Whenever public property and expenditure is concerned there should be an open procurement process with a clear data trail. A call for proposals is written and published, bids are received, contracts awarded, and work commences. But we can be certain that by the time the prospect of deforesting the Bay Area was openly discussed by policymakers, potential bidders were positioning themselves to influence the shape of the emerging policy and take advantage of it. And various interest groups who saw deforesting the hillsides as a means to their ends became a de facto coalition of advocates. Some acted more openly than others, and some to greater effect. But prominent nonprofit organizations expect returns on their investments. Nothing happens unless someone pays and someone profits.

Some of the premises underlying the logic of the program will inevitably be faulty. Should it falter at any step due to unforeseen events (e.g., meteorological, horticultural, ecological, economic or political), contingencies will be implemented… if funds are available. There are only three certainties. Firstly, no action occurs unless someone pays and someone profits. Secondly, nature, within which I include all aspects of human society, is complex and capricious. No one can predict with much certainty how a post-deforestation landscape will look or function. Finally, a coalition of the discontented will emerge and agitate for improvements that require someone to pay, and allow someone to profit.  As Nancy Pelosi recently reminded us, “we’re capitalist and that’s just the way it is.”   

Matt Chew



Are critics of invasion biology pessimists or realists?

The California Department of Food and Agriculture held a symposium about invasive pest management in the 21st Century on October 17, 2013, at UC Davis.  This second in a series was focused on insects and diseases.  The first symposium held in Oakland in June 2013, focused on “invasive” plants.

The keynote speaker at the second symposium was Professor Daniel Simberloff of University of Tennessee.  He is a prominent invasion biologist and a self-appointed defender of that scientific discipline.  When the assumptions of invasion biology are questioned by other scientists, Professor Simberloff often publishes a heated response and recruits others to join him.  (For an example, see our recent post about Ascension Island and visit his “Counterpoint” to the article on which our post was based.)

Given the many recent defections of scientists from the central assumptions of invasion biology, we anticipated that Professor Simberloff would acknowledge that invasion biology is under siege.  We were not disappointed.  He started his talk by showing a quote from a scientist on the Galapagos Islands who, after decades of trying to eradicate non-native blackberry, was admitting defeat.  To paraphrase the scientist, he no longer believes that eradication is possible.  Therefore, he is now willing to call it a native plant.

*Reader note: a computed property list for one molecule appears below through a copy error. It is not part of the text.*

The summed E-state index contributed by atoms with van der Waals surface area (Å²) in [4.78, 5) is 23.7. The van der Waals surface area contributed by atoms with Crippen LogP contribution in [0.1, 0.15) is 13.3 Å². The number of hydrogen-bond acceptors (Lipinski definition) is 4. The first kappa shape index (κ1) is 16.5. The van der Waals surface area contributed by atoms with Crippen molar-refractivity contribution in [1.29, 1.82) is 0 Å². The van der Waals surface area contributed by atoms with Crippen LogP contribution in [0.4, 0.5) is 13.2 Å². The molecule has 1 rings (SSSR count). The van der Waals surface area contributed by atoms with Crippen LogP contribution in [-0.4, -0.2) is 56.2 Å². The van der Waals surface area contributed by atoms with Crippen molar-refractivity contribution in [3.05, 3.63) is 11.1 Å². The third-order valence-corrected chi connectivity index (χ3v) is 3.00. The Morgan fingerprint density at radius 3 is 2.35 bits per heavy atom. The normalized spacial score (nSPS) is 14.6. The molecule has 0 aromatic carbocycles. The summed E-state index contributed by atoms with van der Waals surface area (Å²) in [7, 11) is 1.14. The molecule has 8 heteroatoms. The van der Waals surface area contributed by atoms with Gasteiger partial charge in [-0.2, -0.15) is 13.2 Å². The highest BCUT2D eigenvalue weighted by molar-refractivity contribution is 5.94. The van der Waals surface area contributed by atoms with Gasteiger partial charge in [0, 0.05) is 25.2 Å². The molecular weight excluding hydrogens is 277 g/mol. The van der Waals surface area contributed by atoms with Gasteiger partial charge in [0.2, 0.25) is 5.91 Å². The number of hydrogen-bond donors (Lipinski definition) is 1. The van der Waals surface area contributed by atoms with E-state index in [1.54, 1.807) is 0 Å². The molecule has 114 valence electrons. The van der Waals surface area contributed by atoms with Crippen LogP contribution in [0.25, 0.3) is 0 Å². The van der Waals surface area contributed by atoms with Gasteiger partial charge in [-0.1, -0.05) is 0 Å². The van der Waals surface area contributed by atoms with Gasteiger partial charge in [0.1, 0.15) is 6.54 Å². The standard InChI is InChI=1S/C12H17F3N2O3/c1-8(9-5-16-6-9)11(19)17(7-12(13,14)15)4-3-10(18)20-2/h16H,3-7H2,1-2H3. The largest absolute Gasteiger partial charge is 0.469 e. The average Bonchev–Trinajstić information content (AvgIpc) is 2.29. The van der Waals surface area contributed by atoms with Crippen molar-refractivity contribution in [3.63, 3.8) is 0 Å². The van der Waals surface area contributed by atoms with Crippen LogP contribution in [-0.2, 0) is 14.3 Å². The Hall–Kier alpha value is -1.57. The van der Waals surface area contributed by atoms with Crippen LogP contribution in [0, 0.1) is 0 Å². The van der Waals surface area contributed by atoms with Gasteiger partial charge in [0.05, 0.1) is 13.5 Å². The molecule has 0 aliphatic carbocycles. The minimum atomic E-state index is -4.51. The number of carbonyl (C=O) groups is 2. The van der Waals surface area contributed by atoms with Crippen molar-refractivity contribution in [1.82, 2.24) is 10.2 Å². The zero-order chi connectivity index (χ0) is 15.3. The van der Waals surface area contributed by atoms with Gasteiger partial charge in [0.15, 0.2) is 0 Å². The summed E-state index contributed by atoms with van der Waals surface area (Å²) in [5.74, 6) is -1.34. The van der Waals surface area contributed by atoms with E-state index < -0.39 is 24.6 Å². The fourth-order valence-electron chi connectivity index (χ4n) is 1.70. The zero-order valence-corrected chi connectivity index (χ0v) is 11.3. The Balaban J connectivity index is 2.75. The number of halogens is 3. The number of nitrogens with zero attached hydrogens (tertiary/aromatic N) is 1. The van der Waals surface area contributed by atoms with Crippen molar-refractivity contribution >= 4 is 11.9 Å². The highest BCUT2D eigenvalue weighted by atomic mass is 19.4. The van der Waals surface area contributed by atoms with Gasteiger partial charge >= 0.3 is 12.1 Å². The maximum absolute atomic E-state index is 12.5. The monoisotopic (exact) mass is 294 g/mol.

These blackberries were mowed to the ground sometime in the past year.  Herbicides haven't been used in the Sutro forest for several years, but UCSF plans to use them in the future.  Courtesy Save Sutro
These blackberries in the Sutro forest were mowed to the ground sometime in the past year. Herbicides haven’t been used in the Sutro forest for several years, but UCSF plans to use them in the future. Courtesy Save Sutro

We were reminded of Professor Matt Chew’s criterion for what species “belong” in any particular location.  If the species persists unassisted in that location, Professor Chew believes it belongs there.  Surely a corollary to that criterion should be, “if you can’t eradicate it, it belongs there.”

Professor Simberloff diagnoses this acceptance of non-native species as pessimism.  He is not alone in this characterization of people who are no longer willing to spend unlimited amounts of time and money trying to kill non-native species.  This is the standard criticism of that viewpoint.  We are called defeatists who have “given up” in the internet debates we read.

Why are we critics of invasion biology?

Although we agree that it is usually futile to try to eradicate non-native plants with large, well-established populations that have long ago naturalized in our environment, this is not the primary reason why we reject the notion that there is some benefit to trying anyway.  The main reason why we reject the fruitless crusade against non-native plants is because of the damage it does:  the herbicides that are sprayed on our public lands; the release of tons of carbon dioxide into the atmosphere when trees are destroyed; the loss of habitat for wildlife, etc.

At the same time, we acknowledge that some invasions of insects and diseases have posed such serious economic and health threats that we have no choice but to make every effort to eradicate them.  The species of mosquitoes that carry yellow fever and malaria are examples of justified eradication efforts.  We hope that those who are engaged in that effort are also mindful that the methods used are not more harmful than the targets.

Scientists defend “novel” ecosystems

We harp on these issues because they are not discussed by the scientists who either defend or critique invasion biology.  Their concerns are, so to speak, academic.

Sutro Forest is a novel ecosystem. Courtesy Save Sutro